The one-two punch delivered by Washington this month must have sent Beijing reeling. Within a week, the geopolitical tide in East Asia seemed to have turned decisively against China. The United States has not only reaffirmed its security commitments in the region with the establishment of a permanent marine base in Australia; it has also managed to isolate China on the South China Sea dispute at the East Asia Summit in Bali.
Chinese leaders must be understandably frustrated and befuddled by this rapid turn of events. Not too long ago, many of them believed that the US was in an irreversible decline and would no longer have the capacity to constrain China's growing influence in the region. But Washington has demonstrated, once again, that betting against Uncle Sam is a bad idea. Instead of acquiescing to China's assertive behaviour in the region, particularly in territorial disputes, the US adroitly exploited the fears generated by such behaviour and turned the geopolitical table on China.
From Beijing's view, East Asia's diplomatic landscape bears little resemblance to the situation two years ago, when Chinese influence was at its peak and the Obama administration was wooing Chinese leaders and expanding the US-Chinese partnership. Unfortunately, Beijing frittered away this opportunity with a series of disastrous diplomatic blunders last year, such as its overreaction to America's arms sales to Taiwan and President Barack Obama's meeting with the Dalai Lama, bullying Japan over the detention of the captain of a Chinese fishing boat near the disputed Diaoyu Islands, and failing to rein in North Korea's aggression against South Korea. Obviously, these missteps created a strategic opening for the US.
So, today, Beijing finds itself on the defensive. The new US marine base in Australia, though militarily insignificant, has sent a powerful signal underscoring Washington's resolve to remain East Asia's strategic balancer. The Obama administration's decision to throw its weight behind the other claimants in the South China Sea disputes has put Beijing in an uncomfortable spot - China is now almost completely isolated. At the East Asia Summit, all the participating countries, except for Burma and Cambodia, spoke out against China's insistence that the disputes be resolved bilaterally between claimants.
The bad news does not stop here. With the political thaw under way in Burma, a long-time client state of China, Washington is adjusting its policy and sending Secretary of State Hillary Rodham Clinton to visit Burma next week. Should the incipient moves towards a democratic transition continue in Burma, China could quickly lose a strategic asset and see its influence in Southeast Asia decline further.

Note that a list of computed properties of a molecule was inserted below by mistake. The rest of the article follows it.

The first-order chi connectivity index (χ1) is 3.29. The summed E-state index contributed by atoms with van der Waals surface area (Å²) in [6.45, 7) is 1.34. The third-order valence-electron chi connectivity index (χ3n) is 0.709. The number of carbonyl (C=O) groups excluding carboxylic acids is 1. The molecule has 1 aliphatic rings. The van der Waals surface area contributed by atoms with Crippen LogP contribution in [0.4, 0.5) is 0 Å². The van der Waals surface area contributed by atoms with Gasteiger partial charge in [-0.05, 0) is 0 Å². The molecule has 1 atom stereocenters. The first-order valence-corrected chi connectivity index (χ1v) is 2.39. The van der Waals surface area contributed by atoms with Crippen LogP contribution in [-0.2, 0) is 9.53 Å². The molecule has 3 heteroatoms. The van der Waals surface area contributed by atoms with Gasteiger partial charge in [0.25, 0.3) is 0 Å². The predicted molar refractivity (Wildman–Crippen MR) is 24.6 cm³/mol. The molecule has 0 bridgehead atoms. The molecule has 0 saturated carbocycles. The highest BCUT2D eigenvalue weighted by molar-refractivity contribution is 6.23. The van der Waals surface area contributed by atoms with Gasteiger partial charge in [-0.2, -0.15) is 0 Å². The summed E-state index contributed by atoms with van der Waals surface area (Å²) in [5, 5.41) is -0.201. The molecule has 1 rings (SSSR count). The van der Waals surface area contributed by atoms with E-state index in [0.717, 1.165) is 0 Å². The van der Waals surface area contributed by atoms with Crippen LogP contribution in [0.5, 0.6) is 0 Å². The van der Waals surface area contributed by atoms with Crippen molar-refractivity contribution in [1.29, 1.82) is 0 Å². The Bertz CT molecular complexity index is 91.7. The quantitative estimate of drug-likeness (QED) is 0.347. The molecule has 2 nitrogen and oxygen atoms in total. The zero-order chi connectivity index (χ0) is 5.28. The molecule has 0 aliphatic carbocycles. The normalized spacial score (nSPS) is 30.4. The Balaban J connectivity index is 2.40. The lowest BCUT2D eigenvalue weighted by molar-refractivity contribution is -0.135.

Given its setback in strategic fortunes, one can sympathise with those in Beijing who see these American moves as new measures of 'containing' China. They are both right and wrong. Obviously, declaring East Asia a US strategic priority, as Obama did during his visit to the region this month, and strengthening American security alliance and commitments, as shown by the announcement of the new marine base in Australia, serve to accentuate Washington's policy of hedging against China. But conspiracy theorists in China are wrong if they view America's new moves purely in terms of Washington's interests in constraining Chinese influence.
Take the South China Sea disputes, for example. While the US clearly has a security stake in this area (such as freedom of navigation and prevention of armed conflicts between the claimants), a more important motivation for the US is to ensure that territorial disputes are settled according to international law. A longstanding fear in the US and East Asia is that China will seek to rewrite the rules of the game once it has gained the power to do so. So, for the US, the South China Sea disputes are a litmus test for Beijing's intentions and behaviour.
Regrettably, China's position on the disputes, instead of dispelling such concerns, has exacerbated the suspicion that Beijing is not willing to be bound by international rules. Its claims, based on no more than nine dots that effectively turn the South China Sea into the South China Lake, cannot be supported by existing international law - the United Nations Convention on the Law of the Sea. Its insistence on a bilateral, not multilateral, approach to the disputes not only sounds odd, but also confirms everybody's worst fears: since the other claimants are much weaker, bilateral settlement will most likely favour China.
Obviously, this flawed policy allowed the US to lead a regional pushback against China with minimal effort. By confronting Beijing on its claims in the South China Sea, Washington can both force Beijing to adhere to rule-based international behaviour and strengthen its diplomatic hand in dealing with a more powerful and assertive China.
For Beijing, fortunately, all is not lost. While the Obama administration's recent moves have dented Beijing's prestige and influence in East Asia, China can regain its strategic initiative, not by overacting, but by changing its policy.
Specifically, since China's inflexible stance on the South China Sea has become an albatross around its neck, Beijing should adopt a new and more flexible approach that both complies with international law and calms the fears of its neighbours. In other words, another charm offensive, not a display of intransigence and bellicosity, will help China reclaim its moral high ground.
Minxin Pei is a professor of government at Claremont McKenna College